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Breaking Down Three Potential Mid-Range Trail Blazers Draft Picks

If the Trail Blazers went crazy and traded their way into the 2016 NBA Draft, they might consider these three big men.

Brad Penner-USA TODAY Sports

Unless you're a fan of the remaining two teams left in this year's chase of the Larry O'Brien trophy, you're now contemplating the successes and failures of the season that has just completed and looking towards what could be next year.

What players may come and go through free agency? What trades, expected and unexpected will occur over the next several months? Other than a scant handful of players, there are only a few who's movement will really change the landscape of competition around the league. Their value, for the most part, is known and quantified- attached with a price tag. However, there's one time, one place a year where that value can reach astronomical levels.

A team can set their franchise up for a decade with the smart move, or just as easily they could perpetuate a cycle of continued failure with one misstep. Of course we're talking about the NBA Draft. Here, the ultimate lottery ticket could land anywhere between the first and the sixtieth pick. Granted, the odds of the generational talent skews towards to the top pick heavily, there is still extreme value to be had into the late lottery and beyond.

Right now the Portland Trail Blazers don't have a pick in the 2016 Draft. The pick has been conveyed to the Denver Nuggets as part of the package the netted Portland Aaron Afflalo last year at the trade deadline. The pick was sent out with lottery protection, meaning if it fell inside the top fourteen picks, Portland would keep it for another season. As soon as the Trail Blazers clinched a playoff spot, the Nuggets secured themselves a draft pick.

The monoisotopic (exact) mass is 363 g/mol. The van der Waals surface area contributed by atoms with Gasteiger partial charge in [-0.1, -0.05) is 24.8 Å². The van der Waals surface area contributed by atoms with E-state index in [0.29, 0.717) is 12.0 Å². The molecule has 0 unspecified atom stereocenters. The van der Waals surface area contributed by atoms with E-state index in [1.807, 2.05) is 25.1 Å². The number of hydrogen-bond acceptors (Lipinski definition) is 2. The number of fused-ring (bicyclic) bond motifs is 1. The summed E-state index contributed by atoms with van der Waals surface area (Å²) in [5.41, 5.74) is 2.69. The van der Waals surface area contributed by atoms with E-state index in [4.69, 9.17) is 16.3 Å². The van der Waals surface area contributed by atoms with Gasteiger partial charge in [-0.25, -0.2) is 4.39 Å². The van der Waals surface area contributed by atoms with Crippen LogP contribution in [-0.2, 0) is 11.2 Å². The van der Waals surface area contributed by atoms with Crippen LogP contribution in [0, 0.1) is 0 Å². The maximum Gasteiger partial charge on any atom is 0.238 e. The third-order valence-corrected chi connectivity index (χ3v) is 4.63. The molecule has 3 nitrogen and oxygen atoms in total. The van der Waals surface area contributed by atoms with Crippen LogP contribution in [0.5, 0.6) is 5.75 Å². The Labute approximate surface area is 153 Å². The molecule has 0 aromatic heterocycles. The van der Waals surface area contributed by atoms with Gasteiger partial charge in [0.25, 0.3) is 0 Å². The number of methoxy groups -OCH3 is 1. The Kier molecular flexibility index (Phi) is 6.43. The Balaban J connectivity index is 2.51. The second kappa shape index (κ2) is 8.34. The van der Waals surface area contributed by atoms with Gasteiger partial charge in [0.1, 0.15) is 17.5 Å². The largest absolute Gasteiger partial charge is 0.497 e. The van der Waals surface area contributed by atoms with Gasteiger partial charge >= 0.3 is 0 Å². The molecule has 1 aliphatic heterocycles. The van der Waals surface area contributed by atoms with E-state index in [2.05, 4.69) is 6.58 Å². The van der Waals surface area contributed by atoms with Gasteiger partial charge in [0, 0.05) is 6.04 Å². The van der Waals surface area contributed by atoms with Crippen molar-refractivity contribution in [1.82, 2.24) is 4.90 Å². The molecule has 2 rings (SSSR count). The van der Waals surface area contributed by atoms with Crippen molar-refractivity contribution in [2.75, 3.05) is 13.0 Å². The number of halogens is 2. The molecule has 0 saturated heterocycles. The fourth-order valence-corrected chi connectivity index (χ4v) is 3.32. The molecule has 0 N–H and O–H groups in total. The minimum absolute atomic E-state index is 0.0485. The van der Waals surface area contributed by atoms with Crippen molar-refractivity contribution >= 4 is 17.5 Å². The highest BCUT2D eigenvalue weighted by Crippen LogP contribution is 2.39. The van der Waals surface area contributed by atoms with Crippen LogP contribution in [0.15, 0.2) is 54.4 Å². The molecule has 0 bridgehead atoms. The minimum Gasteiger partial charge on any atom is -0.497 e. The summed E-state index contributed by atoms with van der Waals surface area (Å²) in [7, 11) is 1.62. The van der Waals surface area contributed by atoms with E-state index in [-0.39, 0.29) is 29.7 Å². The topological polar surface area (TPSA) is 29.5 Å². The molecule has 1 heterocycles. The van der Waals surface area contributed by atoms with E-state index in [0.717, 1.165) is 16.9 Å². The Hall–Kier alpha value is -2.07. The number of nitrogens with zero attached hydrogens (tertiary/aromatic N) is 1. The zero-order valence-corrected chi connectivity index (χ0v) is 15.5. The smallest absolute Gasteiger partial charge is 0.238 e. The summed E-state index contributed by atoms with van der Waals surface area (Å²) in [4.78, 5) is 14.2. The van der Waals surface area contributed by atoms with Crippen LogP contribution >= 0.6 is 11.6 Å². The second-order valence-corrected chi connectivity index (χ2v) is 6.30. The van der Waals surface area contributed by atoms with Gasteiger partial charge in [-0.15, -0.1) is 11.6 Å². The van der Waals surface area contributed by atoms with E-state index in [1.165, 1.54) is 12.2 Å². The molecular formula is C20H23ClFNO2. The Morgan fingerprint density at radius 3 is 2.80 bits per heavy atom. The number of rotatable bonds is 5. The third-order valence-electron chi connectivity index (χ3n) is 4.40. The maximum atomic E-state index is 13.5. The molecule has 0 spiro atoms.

Earlier this week, we discussed potential trades involving Trail Blazers guard CJ McCollum. Whether or not you agree he should be dealt, today we're acting as if a deal has been made to secure one of 3 picks- the Milwaukee Bucks, Orlando Magic, or Phoenix Suns picks - owners of the 10th, 11th and 13th picks in this year's draft.

Why those spots? Besides the fact that they link to deals previously discussed there's a multitude of factors that are at play here.  They're picks that could potentially be available (attainable) with the assets Portland currently has, the players available in this range fit a number of needs the Trail Blazers need to address, and in the case of Phoenix they have multiple first round picks at their disposal.

So for discussion's sake, assume that the Trail Blazers have netted a pick in the 10-13 range. The players most assume will be taken in that group are Domantas Sabonis (Gonzaga), Skal Labissiere (Kentucky), and Jakob Poeltl (Utah).

Conveniently enough, all of these young men have one thing in common- they're all projected as frontcourt players on the NBA level. The bad news? None of them are a sure thing.


Let's address the most obvious and familiar name on the board right away, Domantas Sabonis. There's a lot to like about the real Baby Sabonis. He's a top flight rebounder- ranking 7th in the NCAA (one spot behind Ben Simmons) at 11.6 rebounds per game. He shot over 61 percent from the floor, showed the ability to step out to the 3-point line, and shot a very solid 77 percent from the free throw line. Offensively, Sabonis is pretty well developed- he's got one of the more advanced post games to come out of college in the last 10 years and he's shown a jump shot that could be developed into a consistent weapon. Mix that in with a motor that doesn't quit, an incredibly high basketball IQ, and a desire to compete on both ends of the floor and you've got yourself a very solid player.


However, there are issues at hand-most notably one that haunts current Trail Blazer's center Mason Plumlee. For all of Sabonis' heart, hustle, and skill he measured in at 6'10" with a 6'10" wingspan. Paired with average athleticism and strength at the power forward position he starts to look more like a tweener big than either a true power forward or center. The folks over at do a fabulous job of breaking down Sabonis' weaknesses in this edit - noting his lack of length, strength, and athleticism as major factors when projecting his draft position and future potential.